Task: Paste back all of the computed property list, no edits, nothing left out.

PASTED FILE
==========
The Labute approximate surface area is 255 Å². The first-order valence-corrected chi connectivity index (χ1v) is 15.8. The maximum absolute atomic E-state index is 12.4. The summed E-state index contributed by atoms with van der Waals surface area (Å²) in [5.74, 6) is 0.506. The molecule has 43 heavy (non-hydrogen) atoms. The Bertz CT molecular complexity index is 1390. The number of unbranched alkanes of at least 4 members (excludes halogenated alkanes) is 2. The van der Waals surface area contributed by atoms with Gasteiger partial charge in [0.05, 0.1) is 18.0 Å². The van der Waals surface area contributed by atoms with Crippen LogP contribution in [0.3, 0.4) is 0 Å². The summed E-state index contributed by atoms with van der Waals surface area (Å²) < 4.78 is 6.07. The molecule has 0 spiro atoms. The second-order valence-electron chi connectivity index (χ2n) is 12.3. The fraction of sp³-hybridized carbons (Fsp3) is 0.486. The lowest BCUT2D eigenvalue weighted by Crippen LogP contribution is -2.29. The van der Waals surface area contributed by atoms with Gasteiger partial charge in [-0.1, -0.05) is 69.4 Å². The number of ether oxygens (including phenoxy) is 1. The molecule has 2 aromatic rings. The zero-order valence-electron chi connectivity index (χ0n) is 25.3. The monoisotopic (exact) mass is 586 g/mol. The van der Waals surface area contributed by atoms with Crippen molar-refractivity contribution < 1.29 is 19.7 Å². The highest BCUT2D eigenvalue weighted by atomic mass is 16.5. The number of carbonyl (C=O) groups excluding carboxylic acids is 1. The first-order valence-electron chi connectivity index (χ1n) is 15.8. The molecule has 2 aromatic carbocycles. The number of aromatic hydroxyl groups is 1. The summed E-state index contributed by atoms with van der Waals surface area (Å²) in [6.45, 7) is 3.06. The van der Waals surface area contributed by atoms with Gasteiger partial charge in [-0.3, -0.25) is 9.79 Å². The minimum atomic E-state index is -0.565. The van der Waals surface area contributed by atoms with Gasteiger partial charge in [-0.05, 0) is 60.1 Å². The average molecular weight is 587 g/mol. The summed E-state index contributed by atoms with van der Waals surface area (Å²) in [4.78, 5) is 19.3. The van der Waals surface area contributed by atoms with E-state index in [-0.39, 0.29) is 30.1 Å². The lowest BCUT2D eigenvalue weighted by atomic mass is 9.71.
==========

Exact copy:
The Labute approximate surface area is 255 Å². The first-order valence-corrected chi connectivity index (χ1v) is 15.8. The maximum absolute atomic E-state index is 12.4. The summed E-state index contributed by atoms with van der Waals surface area (Å²) in [5.74, 6) is 0.506. The molecule has 43 heavy (non-hydrogen) atoms. The Bertz CT molecular complexity index is 1390. The number of unbranched alkanes of at least 4 members (excludes halogenated alkanes) is 2. The van der Waals surface area contributed by atoms with Gasteiger partial charge in [0.05, 0.1) is 18.0 Å². The van der Waals surface area contributed by atoms with Crippen LogP contribution in [0.3, 0.4) is 0 Å². The summed E-state index contributed by atoms with van der Waals surface area (Å²) < 4.78 is 6.07. The molecule has 0 spiro atoms. The second-order valence-electron chi connectivity index (χ2n) is 12.3. The fraction of sp³-hybridized carbons (Fsp3) is 0.486. The lowest BCUT2D eigenvalue weighted by Crippen LogP contribution is -2.29. The van der Waals surface area contributed by atoms with Gasteiger partial charge in [-0.1, -0.05) is 69.4 Å². The number of ether oxygens (including phenoxy) is 1. The molecule has 2 aromatic rings. The zero-order valence-electron chi connectivity index (χ0n) is 25.3. The monoisotopic (exact) mass is 586 g/mol. The van der Waals surface area contributed by atoms with Crippen molar-refractivity contribution < 1.29 is 19.7 Å². The highest BCUT2D eigenvalue weighted by atomic mass is 16.5. The number of carbonyl (C=O) groups excluding carboxylic acids is 1. The first-order valence-electron chi connectivity index (χ1n) is 15.8. The molecule has 2 aromatic carbocycles. The number of aromatic hydroxyl groups is 1. The summed E-state index contributed by atoms with van der Waals surface area (Å²) in [6.45, 7) is 3.06. The van der Waals surface area contributed by atoms with Gasteiger partial charge in [-0.3, -0.25) is 9.79 Å². The minimum atomic E-state index is -0.565. The van der Waals surface area contributed by atoms with Gasteiger partial charge in [-0.05, 0) is 60.1 Å². The average molecular weight is 587 g/mol. The summed E-state index contributed by atoms with van der Waals surface area (Å²) in [4.78, 5) is 19.3. The van der Waals surface area contributed by atoms with E-state index in [-0.39, 0.29) is 30.1 Å². The lowest BCUT2D eigenvalue weighted by atomic mass is 9.71.